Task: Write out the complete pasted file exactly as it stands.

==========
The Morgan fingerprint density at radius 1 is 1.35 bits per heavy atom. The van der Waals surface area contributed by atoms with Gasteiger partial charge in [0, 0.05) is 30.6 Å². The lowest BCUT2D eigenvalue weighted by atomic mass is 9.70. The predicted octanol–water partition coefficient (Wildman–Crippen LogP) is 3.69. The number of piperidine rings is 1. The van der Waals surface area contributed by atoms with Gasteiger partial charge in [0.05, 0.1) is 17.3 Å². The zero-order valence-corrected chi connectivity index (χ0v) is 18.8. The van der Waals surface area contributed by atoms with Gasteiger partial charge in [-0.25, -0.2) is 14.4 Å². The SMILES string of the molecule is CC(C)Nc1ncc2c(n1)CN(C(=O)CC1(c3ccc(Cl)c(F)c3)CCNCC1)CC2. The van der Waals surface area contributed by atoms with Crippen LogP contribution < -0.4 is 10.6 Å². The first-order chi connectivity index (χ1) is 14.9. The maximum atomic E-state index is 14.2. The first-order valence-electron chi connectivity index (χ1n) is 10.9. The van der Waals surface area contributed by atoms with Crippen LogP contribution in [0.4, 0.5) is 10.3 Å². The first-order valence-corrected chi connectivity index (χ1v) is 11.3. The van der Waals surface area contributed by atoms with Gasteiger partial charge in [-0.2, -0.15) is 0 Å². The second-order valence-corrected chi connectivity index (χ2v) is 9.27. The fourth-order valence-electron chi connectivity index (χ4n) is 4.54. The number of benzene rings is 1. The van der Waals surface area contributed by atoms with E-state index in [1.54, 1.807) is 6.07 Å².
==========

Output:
The Morgan fingerprint density at radius 1 is 1.35 bits per heavy atom. The van der Waals surface area contributed by atoms with Gasteiger partial charge in [0, 0.05) is 30.6 Å². The lowest BCUT2D eigenvalue weighted by atomic mass is 9.70. The predicted octanol–water partition coefficient (Wildman–Crippen LogP) is 3.69. The number of piperidine rings is 1. The van der Waals surface area contributed by atoms with Gasteiger partial charge in [0.05, 0.1) is 17.3 Å². The zero-order valence-corrected chi connectivity index (χ0v) is 18.8. The van der Waals surface area contributed by atoms with Gasteiger partial charge in [-0.25, -0.2) is 14.4 Å². The SMILES string of the molecule is CC(C)Nc1ncc2c(n1)CN(C(=O)CC1(c3ccc(Cl)c(F)c3)CCNCC1)CC2. The van der Waals surface area contributed by atoms with Crippen LogP contribution < -0.4 is 10.6 Å². The first-order chi connectivity index (χ1) is 14.9. The maximum atomic E-state index is 14.2. The first-order valence-electron chi connectivity index (χ1n) is 10.9. The van der Waals surface area contributed by atoms with Crippen LogP contribution in [0.4, 0.5) is 10.3 Å². The first-order valence-corrected chi connectivity index (χ1v) is 11.3. The van der Waals surface area contributed by atoms with Gasteiger partial charge in [-0.2, -0.15) is 0 Å². The second-order valence-corrected chi connectivity index (χ2v) is 9.27. The fourth-order valence-electron chi connectivity index (χ4n) is 4.54. The number of benzene rings is 1. The van der Waals surface area contributed by atoms with E-state index in [1.54, 1.807) is 6.07 Å².